Lunam calmed under Nour’s explanation, confusion flitting across his face as he and Corticibus exchanged words until they all came to a conclusion. The woman asked a couple of questions before waving away the answers. Lunam nodded and turned back to me. “I am sorry. I do not speak Hawria good. Imperium is second language. I am started from Engill. Soldier,” he tapped his cheek to indicate the number and barcode.
“Why the fangs?” Ptolemy demanded, his thumb rubbing against the hilt of his blade.
“It’s secondary to the Catalyst, sir,” Wash cut in. I raised an eyebrow at his explanation. “Most Mubkharatan have something, a spare organ, appendage, something. Um,” he turned to the group to look at them all openly. The brown haired man and the woman exchanged a glance while Nour translated what Wash was saying. The brown haired man lifted his hands to show massive calluses that ran under every crease. The woman pulled back her sleeves to reveal a series of iridescent scales on her underarms. “Those! Yes. They’re different for each person. Usually relates to either how they perform their Catalyst or resolve their Repercussion.”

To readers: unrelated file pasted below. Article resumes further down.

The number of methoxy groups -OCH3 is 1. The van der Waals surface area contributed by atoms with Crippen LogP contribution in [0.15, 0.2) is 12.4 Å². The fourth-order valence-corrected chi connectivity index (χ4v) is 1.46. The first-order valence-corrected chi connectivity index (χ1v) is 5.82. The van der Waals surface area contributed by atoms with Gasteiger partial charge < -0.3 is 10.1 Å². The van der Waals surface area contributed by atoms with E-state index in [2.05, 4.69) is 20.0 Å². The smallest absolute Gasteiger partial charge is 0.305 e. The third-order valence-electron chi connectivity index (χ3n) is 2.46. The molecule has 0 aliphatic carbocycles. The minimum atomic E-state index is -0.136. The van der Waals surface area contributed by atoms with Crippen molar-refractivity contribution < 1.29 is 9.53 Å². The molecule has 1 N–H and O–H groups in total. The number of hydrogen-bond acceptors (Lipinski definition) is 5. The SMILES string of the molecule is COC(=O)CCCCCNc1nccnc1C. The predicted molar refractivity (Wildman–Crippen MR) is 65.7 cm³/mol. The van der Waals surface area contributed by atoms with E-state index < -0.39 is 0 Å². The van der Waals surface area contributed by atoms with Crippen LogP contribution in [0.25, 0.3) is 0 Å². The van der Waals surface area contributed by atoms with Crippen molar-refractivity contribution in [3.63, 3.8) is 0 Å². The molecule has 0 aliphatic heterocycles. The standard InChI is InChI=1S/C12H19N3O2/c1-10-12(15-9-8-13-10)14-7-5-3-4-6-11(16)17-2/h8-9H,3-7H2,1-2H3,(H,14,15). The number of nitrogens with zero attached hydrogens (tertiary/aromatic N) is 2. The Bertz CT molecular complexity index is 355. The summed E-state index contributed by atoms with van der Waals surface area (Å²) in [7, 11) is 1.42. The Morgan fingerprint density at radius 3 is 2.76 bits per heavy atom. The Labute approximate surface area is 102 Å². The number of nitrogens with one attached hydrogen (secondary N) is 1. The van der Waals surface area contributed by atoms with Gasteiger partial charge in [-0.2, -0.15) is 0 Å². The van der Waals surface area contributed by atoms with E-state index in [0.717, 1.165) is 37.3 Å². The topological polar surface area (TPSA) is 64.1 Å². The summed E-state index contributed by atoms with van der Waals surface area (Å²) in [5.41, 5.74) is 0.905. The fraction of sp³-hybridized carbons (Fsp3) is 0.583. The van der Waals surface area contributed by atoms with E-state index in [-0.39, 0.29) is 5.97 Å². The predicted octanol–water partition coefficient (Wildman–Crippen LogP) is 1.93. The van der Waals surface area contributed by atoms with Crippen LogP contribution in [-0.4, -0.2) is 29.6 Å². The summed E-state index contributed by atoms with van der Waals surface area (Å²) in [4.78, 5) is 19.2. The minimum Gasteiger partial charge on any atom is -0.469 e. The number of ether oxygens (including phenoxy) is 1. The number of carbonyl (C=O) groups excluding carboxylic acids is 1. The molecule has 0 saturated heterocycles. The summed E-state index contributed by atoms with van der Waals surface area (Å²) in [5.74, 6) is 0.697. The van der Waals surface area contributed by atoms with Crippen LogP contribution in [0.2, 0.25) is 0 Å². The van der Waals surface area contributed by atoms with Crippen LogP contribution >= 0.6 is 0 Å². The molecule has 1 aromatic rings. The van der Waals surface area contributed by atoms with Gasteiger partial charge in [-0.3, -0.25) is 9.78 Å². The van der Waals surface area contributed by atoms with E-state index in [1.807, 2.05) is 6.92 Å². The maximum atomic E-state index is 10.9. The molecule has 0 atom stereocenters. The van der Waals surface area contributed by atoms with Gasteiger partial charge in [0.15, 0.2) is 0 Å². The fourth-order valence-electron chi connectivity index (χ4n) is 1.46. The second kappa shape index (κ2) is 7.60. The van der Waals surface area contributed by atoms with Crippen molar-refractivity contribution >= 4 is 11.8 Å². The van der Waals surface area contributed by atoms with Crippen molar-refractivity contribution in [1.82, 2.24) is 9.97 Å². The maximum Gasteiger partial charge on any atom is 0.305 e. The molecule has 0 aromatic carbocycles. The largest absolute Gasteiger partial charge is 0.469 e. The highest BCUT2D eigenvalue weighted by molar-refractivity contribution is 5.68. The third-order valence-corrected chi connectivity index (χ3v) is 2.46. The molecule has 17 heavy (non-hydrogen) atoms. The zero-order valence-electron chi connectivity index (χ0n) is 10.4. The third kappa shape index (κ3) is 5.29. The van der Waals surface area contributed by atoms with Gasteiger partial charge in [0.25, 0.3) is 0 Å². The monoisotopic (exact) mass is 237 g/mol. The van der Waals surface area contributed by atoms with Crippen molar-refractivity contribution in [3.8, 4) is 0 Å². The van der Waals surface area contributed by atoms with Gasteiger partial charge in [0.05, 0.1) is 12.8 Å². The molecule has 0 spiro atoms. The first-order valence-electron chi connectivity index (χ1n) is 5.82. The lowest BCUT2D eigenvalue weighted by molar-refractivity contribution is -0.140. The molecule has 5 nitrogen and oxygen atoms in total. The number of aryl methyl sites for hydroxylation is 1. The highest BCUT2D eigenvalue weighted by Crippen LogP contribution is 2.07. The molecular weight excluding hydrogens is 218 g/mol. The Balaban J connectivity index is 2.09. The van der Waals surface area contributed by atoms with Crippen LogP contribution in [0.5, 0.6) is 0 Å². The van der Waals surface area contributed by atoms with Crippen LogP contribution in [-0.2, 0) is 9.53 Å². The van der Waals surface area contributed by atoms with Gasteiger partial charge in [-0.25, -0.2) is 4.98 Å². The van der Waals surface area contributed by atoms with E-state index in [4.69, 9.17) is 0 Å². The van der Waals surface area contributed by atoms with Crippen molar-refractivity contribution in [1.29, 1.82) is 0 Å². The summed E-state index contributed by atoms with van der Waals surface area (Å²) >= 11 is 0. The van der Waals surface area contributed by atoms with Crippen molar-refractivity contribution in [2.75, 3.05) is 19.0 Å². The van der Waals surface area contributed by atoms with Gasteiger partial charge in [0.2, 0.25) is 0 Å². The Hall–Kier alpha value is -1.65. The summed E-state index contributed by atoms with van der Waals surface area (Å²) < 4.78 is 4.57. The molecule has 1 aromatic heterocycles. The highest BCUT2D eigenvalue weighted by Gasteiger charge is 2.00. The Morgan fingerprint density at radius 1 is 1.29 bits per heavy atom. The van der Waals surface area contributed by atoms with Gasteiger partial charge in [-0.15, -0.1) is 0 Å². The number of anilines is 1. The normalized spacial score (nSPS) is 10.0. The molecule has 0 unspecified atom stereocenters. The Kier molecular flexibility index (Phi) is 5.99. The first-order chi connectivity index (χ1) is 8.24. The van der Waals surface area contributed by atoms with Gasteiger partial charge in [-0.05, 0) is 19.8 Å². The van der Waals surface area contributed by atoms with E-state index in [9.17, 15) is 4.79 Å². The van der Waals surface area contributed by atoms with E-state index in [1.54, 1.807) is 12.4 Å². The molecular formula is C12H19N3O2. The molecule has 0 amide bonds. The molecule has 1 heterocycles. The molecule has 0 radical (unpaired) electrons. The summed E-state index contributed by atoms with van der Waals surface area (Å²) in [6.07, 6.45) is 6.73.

“And his,” I nodded at Lunam.
“His Repercussion. He’s a Consumptionist,” Nour provided cryptically.
Sanctus mumbled something to Lunam. Corticibus hedged against the comment, rolling up his sleeve. Lunam shook his head, flicking across Wash, Ptolemy and myself with a displeased grimace.
Nour regarded him with a questioning eyebrow before sighing in frustration. “You can either deal with talking to him with the fangs for the next couple hours or else we need somewhere a bit more private than this room. We would rather not terrify your people if they are already scared for mirages.”